A free end portion of each anvil 44 is provided with a series of axially spaced, radially extending cooling fins 50 formed by undercutting the generally cylindrically shaped anvil 44 to provide series of axially spaced, reduced diameter portions 51. The distal end of each anvil 44 is machined, or otherwise formed with a heading surface 52. The surfaces 52 are preferably uniformly concave to provide the deformed, headed-over portion 40 of the shank 38. A desired convex headed portion 40 is shown at FIG. 5, although other configurations may be formed, as desired, without departing from this invention.
As stated hereinabove, the staking head 30 is provided with laterally spaced thru-bores 54, preferably coextensive with the width of the staking head 30, as shown in FIG. 2. The thru-bores 54 may also be drilled to a preferred depth, less than the width (not shown) to accommodate a heating element 56. The individual heating elements 56 are conventional and may be readily selected from commercial catalogs by specified length, diameter and wattage. The number of the heating elements and the spacing is decided in accordance with heating requirements for operating the staking operation. An exemplary heating element 56 is shown at FIG. 6 and includes an insulating tubular casing 57, which may be of ceramic material, and arranged to contain heating conductors 58. The conductors 58 are conventionally surrounded by an electrically insulating, fibrous material 59.
Thus, the staking head 30 may be heated, and this heat will be conducted to each of the staking anvils 44. The forming ends 52 of each anvil 44 is heated to a preselected temperature necessary for heading over the heat formable portion 40 of a respective shank 38.
The anvils 44, as shown in FIG. 2 protrude from the underside of the staking head 30, and are disposed in openings 46, 47 located in a preselected array determined by the designer of the workpiece, such as the metal pan underside of a computer keyboard. Preferably, the respective anvils 44 are located to provide a path (see FIG. 2) for receiving elongated hollow tubes 60, preferably coextensive of the length of the staking head 30. Each of the respective cooling tubes 60 are preferably formed of brass stock and are received and supported at opposite ends thereof by manifolds 62 (see FIGS. 2 and 6). A shouldered opening 63 is arranged with its enlarged portion at the inner side of the manifold 62 to communicate with an air supply bore 65 threaded at its upper end, with respect to FIG. 6, to receive a threaded fitting 66. The fitting 66 is arranged to receive an air or other fluid supply tube 67 (see FIG. 1), the other end of which communicates with an air pump (not shown). A conventional 80 gallon holding tank (not shown) is mounted to the fitting 66. A standard 7 horsepower or greater shop compressor (also not shown) maintains tank pressure at approximately 90 psi. The control housing enclosure 42 has variable timing devices for cyclical supply of air as desired.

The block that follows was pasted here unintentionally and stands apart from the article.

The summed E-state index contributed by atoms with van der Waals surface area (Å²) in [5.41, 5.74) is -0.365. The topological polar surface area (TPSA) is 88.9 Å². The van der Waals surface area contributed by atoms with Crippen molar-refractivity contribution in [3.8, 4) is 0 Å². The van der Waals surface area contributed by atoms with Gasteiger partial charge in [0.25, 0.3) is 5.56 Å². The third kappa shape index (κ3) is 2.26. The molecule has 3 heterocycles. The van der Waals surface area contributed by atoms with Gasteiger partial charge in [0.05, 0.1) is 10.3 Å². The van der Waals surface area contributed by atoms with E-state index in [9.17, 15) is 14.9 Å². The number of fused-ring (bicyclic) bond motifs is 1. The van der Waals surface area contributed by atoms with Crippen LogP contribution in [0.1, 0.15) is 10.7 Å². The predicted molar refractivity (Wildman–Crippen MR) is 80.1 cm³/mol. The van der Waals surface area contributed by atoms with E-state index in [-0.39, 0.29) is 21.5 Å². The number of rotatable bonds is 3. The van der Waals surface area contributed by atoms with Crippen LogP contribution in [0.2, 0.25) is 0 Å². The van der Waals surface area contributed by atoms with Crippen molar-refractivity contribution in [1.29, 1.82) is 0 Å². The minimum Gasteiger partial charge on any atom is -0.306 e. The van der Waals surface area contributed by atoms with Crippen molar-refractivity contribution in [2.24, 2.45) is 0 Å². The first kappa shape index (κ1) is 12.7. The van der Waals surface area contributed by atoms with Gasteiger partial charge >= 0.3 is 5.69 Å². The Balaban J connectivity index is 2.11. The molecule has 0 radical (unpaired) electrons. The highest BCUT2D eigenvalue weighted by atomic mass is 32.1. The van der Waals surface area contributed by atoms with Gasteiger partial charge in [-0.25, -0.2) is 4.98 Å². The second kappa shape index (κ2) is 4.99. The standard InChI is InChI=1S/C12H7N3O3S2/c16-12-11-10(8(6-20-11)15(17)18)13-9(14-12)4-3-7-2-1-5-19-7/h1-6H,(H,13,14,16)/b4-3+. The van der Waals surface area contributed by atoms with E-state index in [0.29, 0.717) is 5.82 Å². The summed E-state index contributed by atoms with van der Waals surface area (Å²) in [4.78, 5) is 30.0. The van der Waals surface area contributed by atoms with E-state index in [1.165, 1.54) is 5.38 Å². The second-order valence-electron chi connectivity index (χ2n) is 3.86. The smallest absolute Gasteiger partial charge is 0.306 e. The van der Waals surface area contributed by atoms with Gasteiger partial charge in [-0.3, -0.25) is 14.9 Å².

A flat metal pan 36, which may be of the type used to back a computer keyboard, is positioned and supported by a removable temporary work table 34. The table 34 is inserted in the grooves or slots 33 of the enclosure 32, and is supported thereby. The staking head 30 is positioned as shown in FIG. 1 prior to manual, reciprocal operation thereof. The staking head 30 is preheated to a preselected temperature as determined by conventional adjustable potentiometers or other variable resistors (not shown) contained in the enclosure or control 42. After the desired temperature of the heat has been transmitted to the distal end portion 52 of the respective anvils 44, the machine operator may manually move the staking head 30 downwardly with its anvils 44 engaging the heat deformable end portion of each of the respective shanks 38 of the component 39 to soften the plastic and compress or stake it to form and head over the concave headed portion 40 as shown in FIG. 5.